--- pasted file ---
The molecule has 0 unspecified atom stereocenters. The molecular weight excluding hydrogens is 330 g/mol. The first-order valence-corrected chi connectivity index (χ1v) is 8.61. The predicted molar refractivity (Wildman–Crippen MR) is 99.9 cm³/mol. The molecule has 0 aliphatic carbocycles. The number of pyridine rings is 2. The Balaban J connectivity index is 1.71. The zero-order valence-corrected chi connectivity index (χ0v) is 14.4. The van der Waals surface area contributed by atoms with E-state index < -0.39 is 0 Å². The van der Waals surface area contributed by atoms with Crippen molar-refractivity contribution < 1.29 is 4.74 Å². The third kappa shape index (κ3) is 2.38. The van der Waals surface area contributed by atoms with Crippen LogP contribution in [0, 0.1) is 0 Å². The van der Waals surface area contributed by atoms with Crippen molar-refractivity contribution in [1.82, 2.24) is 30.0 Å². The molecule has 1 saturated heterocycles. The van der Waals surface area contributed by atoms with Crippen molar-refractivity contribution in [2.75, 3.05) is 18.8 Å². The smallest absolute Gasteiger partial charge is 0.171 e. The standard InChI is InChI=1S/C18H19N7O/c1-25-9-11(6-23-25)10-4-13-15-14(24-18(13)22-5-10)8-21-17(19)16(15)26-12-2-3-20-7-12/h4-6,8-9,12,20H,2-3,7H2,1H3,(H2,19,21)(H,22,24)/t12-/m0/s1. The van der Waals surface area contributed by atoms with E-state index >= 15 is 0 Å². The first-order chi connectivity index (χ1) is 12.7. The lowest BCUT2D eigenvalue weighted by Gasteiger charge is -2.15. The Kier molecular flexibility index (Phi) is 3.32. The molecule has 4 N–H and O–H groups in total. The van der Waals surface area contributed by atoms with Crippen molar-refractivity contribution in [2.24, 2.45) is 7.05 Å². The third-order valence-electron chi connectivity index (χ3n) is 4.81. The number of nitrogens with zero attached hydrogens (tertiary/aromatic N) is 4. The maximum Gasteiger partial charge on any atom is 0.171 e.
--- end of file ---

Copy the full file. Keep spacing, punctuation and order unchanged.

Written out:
The molecule has 0 unspecified atom stereocenters. The molecular weight excluding hydrogens is 330 g/mol. The first-order valence-corrected chi connectivity index (χ1v) is 8.61. The predicted molar refractivity (Wildman–Crippen MR) is 99.9 cm³/mol. The molecule has 0 aliphatic carbocycles. The number of pyridine rings is 2. The Balaban J connectivity index is 1.71. The zero-order valence-corrected chi connectivity index (χ0v) is 14.4. The van der Waals surface area contributed by atoms with E-state index < -0.39 is 0 Å². The van der Waals surface area contributed by atoms with Crippen molar-refractivity contribution < 1.29 is 4.74 Å². The third kappa shape index (κ3) is 2.38. The van der Waals surface area contributed by atoms with Crippen LogP contribution in [0, 0.1) is 0 Å². The van der Waals surface area contributed by atoms with Crippen molar-refractivity contribution in [1.82, 2.24) is 30.0 Å². The molecule has 1 saturated heterocycles. The van der Waals surface area contributed by atoms with Crippen molar-refractivity contribution in [2.75, 3.05) is 18.8 Å². The smallest absolute Gasteiger partial charge is 0.171 e. The standard InChI is InChI=1S/C18H19N7O/c1-25-9-11(6-23-25)10-4-13-15-14(24-18(13)22-5-10)8-21-17(19)16(15)26-12-2-3-20-7-12/h4-6,8-9,12,20H,2-3,7H2,1H3,(H2,19,21)(H,22,24)/t12-/m0/s1. The van der Waals surface area contributed by atoms with E-state index >= 15 is 0 Å². The first-order chi connectivity index (χ1) is 12.7. The lowest BCUT2D eigenvalue weighted by Gasteiger charge is -2.15. The Kier molecular flexibility index (Phi) is 3.32. The molecule has 4 N–H and O–H groups in total. The van der Waals surface area contributed by atoms with Crippen molar-refractivity contribution in [2.24, 2.45) is 7.05 Å². The third-order valence-electron chi connectivity index (χ3n) is 4.81. The number of nitrogens with zero attached hydrogens (tertiary/aromatic N) is 4. The maximum Gasteiger partial charge on any atom is 0.171 e.